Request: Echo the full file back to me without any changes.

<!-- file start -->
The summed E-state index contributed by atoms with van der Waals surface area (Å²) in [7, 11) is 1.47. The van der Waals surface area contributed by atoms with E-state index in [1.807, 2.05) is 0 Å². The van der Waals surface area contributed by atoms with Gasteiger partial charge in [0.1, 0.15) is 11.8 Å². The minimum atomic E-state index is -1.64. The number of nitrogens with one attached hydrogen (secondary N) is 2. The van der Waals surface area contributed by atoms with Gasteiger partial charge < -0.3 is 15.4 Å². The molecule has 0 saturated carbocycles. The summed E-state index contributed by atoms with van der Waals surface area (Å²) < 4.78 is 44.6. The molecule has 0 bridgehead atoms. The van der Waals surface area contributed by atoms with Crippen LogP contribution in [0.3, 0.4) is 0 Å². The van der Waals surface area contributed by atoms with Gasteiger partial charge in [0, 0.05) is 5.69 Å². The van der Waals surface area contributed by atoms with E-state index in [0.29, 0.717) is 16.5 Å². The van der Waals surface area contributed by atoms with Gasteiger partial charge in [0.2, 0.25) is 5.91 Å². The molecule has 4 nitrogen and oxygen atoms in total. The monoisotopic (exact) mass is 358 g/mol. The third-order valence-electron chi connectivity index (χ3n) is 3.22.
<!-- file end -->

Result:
The summed E-state index contributed by atoms with van der Waals surface area (Å²) in [7, 11) is 1.47. The van der Waals surface area contributed by atoms with E-state index in [1.807, 2.05) is 0 Å². The van der Waals surface area contributed by atoms with Gasteiger partial charge in [0.1, 0.15) is 11.8 Å². The minimum atomic E-state index is -1.64. The number of nitrogens with one attached hydrogen (secondary N) is 2. The van der Waals surface area contributed by atoms with Gasteiger partial charge < -0.3 is 15.4 Å². The molecule has 0 saturated carbocycles. The summed E-state index contributed by atoms with van der Waals surface area (Å²) < 4.78 is 44.6. The molecule has 0 bridgehead atoms. The van der Waals surface area contributed by atoms with Crippen LogP contribution in [0.3, 0.4) is 0 Å². The van der Waals surface area contributed by atoms with Gasteiger partial charge in [0, 0.05) is 5.69 Å². The van der Waals surface area contributed by atoms with E-state index in [0.29, 0.717) is 16.5 Å². The van der Waals surface area contributed by atoms with Gasteiger partial charge in [0.2, 0.25) is 5.91 Å². The molecule has 4 nitrogen and oxygen atoms in total. The monoisotopic (exact) mass is 358 g/mol. The third-order valence-electron chi connectivity index (χ3n) is 3.22.